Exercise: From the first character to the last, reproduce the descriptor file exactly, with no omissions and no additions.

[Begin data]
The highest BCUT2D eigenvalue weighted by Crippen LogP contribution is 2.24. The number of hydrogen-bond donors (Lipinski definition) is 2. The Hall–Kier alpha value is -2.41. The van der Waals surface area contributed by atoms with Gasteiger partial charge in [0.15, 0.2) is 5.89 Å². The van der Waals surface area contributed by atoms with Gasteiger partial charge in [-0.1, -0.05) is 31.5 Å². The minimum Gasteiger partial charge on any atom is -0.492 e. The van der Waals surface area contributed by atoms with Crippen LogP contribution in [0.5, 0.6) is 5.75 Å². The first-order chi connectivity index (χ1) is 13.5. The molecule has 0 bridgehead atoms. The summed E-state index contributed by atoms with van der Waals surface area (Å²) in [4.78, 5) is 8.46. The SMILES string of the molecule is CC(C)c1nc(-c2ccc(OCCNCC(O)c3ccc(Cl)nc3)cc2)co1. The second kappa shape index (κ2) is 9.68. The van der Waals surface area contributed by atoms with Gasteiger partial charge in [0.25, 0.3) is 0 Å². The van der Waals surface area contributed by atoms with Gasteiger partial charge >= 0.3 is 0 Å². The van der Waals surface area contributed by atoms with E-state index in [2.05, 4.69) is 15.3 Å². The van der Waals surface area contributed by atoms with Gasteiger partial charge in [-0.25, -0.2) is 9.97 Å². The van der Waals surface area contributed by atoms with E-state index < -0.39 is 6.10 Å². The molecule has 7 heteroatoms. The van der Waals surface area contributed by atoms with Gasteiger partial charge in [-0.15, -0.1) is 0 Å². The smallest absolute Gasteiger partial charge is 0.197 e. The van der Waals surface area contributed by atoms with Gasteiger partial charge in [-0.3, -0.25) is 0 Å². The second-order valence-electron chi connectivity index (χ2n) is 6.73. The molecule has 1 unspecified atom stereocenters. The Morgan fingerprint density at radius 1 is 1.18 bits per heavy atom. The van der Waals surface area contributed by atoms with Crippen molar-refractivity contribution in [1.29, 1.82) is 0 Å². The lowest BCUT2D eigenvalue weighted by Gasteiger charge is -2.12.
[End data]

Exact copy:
The highest BCUT2D eigenvalue weighted by Crippen LogP contribution is 2.24. The number of hydrogen-bond donors (Lipinski definition) is 2. The Hall–Kier alpha value is -2.41. The van der Waals surface area contributed by atoms with Gasteiger partial charge in [0.15, 0.2) is 5.89 Å². The van der Waals surface area contributed by atoms with Gasteiger partial charge in [-0.1, -0.05) is 31.5 Å². The minimum Gasteiger partial charge on any atom is -0.492 e. The van der Waals surface area contributed by atoms with Crippen LogP contribution in [0.5, 0.6) is 5.75 Å². The first-order chi connectivity index (χ1) is 13.5. The molecule has 0 bridgehead atoms. The summed E-state index contributed by atoms with van der Waals surface area (Å²) in [4.78, 5) is 8.46. The SMILES string of the molecule is CC(C)c1nc(-c2ccc(OCCNCC(O)c3ccc(Cl)nc3)cc2)co1. The second kappa shape index (κ2) is 9.68. The van der Waals surface area contributed by atoms with Gasteiger partial charge in [0.25, 0.3) is 0 Å². The van der Waals surface area contributed by atoms with Gasteiger partial charge >= 0.3 is 0 Å². The van der Waals surface area contributed by atoms with E-state index in [2.05, 4.69) is 15.3 Å². The van der Waals surface area contributed by atoms with Gasteiger partial charge in [-0.25, -0.2) is 9.97 Å². The van der Waals surface area contributed by atoms with E-state index < -0.39 is 6.10 Å². The molecule has 7 heteroatoms. The van der Waals surface area contributed by atoms with Gasteiger partial charge in [-0.15, -0.1) is 0 Å². The smallest absolute Gasteiger partial charge is 0.197 e. The van der Waals surface area contributed by atoms with Gasteiger partial charge in [-0.3, -0.25) is 0 Å². The second-order valence-electron chi connectivity index (χ2n) is 6.73. The molecule has 1 unspecified atom stereocenters. The Morgan fingerprint density at radius 1 is 1.18 bits per heavy atom. The van der Waals surface area contributed by atoms with Crippen molar-refractivity contribution in [1.29, 1.82) is 0 Å². The lowest BCUT2D eigenvalue weighted by Gasteiger charge is -2.12.